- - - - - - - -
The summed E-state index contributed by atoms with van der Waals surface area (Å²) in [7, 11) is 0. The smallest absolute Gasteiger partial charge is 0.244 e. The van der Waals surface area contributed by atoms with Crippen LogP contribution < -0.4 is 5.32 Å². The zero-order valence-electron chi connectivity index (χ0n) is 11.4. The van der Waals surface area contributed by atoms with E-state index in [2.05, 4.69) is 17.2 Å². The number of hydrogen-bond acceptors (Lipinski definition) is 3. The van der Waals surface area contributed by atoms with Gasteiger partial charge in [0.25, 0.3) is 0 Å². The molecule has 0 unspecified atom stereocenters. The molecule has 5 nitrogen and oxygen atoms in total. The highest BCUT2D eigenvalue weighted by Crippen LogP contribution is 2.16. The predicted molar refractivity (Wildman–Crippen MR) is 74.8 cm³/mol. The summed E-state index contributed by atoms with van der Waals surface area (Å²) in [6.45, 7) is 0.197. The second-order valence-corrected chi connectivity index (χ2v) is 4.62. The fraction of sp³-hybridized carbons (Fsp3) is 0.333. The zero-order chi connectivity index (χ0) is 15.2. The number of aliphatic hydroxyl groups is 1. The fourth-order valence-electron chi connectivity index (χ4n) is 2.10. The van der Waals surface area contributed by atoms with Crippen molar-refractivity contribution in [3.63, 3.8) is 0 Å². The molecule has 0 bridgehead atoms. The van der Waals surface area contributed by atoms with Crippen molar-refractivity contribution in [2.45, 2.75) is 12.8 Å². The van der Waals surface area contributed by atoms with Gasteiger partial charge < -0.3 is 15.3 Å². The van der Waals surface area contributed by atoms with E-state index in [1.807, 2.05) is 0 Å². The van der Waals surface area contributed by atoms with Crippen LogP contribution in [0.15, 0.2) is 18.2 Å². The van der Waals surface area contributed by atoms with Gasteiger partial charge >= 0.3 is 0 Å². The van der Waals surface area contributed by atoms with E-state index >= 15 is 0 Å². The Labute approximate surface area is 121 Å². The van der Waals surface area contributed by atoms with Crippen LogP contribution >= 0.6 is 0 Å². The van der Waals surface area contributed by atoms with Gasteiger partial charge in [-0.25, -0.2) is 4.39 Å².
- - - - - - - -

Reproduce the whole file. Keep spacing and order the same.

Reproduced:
The summed E-state index contributed by atoms with van der Waals surface area (Å²) in [7, 11) is 0. The smallest absolute Gasteiger partial charge is 0.244 e. The van der Waals surface area contributed by atoms with Crippen LogP contribution < -0.4 is 5.32 Å². The zero-order valence-electron chi connectivity index (χ0n) is 11.4. The van der Waals surface area contributed by atoms with E-state index in [2.05, 4.69) is 17.2 Å². The number of hydrogen-bond acceptors (Lipinski definition) is 3. The van der Waals surface area contributed by atoms with Gasteiger partial charge in [0.25, 0.3) is 0 Å². The molecule has 0 unspecified atom stereocenters. The molecule has 5 nitrogen and oxygen atoms in total. The highest BCUT2D eigenvalue weighted by Crippen LogP contribution is 2.16. The predicted molar refractivity (Wildman–Crippen MR) is 74.8 cm³/mol. The summed E-state index contributed by atoms with van der Waals surface area (Å²) in [6.45, 7) is 0.197. The second-order valence-corrected chi connectivity index (χ2v) is 4.62. The fraction of sp³-hybridized carbons (Fsp3) is 0.333. The zero-order chi connectivity index (χ0) is 15.2. The number of aliphatic hydroxyl groups is 1. The fourth-order valence-electron chi connectivity index (χ4n) is 2.10. The van der Waals surface area contributed by atoms with Crippen molar-refractivity contribution in [3.63, 3.8) is 0 Å². The molecule has 0 bridgehead atoms. The van der Waals surface area contributed by atoms with Crippen molar-refractivity contribution in [2.45, 2.75) is 12.8 Å². The van der Waals surface area contributed by atoms with Gasteiger partial charge < -0.3 is 15.3 Å². The van der Waals surface area contributed by atoms with E-state index in [1.807, 2.05) is 0 Å². The van der Waals surface area contributed by atoms with Crippen LogP contribution in [0.15, 0.2) is 18.2 Å². The van der Waals surface area contributed by atoms with Gasteiger partial charge >= 0.3 is 0 Å². The van der Waals surface area contributed by atoms with E-state index >= 15 is 0 Å². The Labute approximate surface area is 121 Å². The van der Waals surface area contributed by atoms with Crippen LogP contribution >= 0.6 is 0 Å². The van der Waals surface area contributed by atoms with Gasteiger partial charge in [-0.25, -0.2) is 4.39 Å².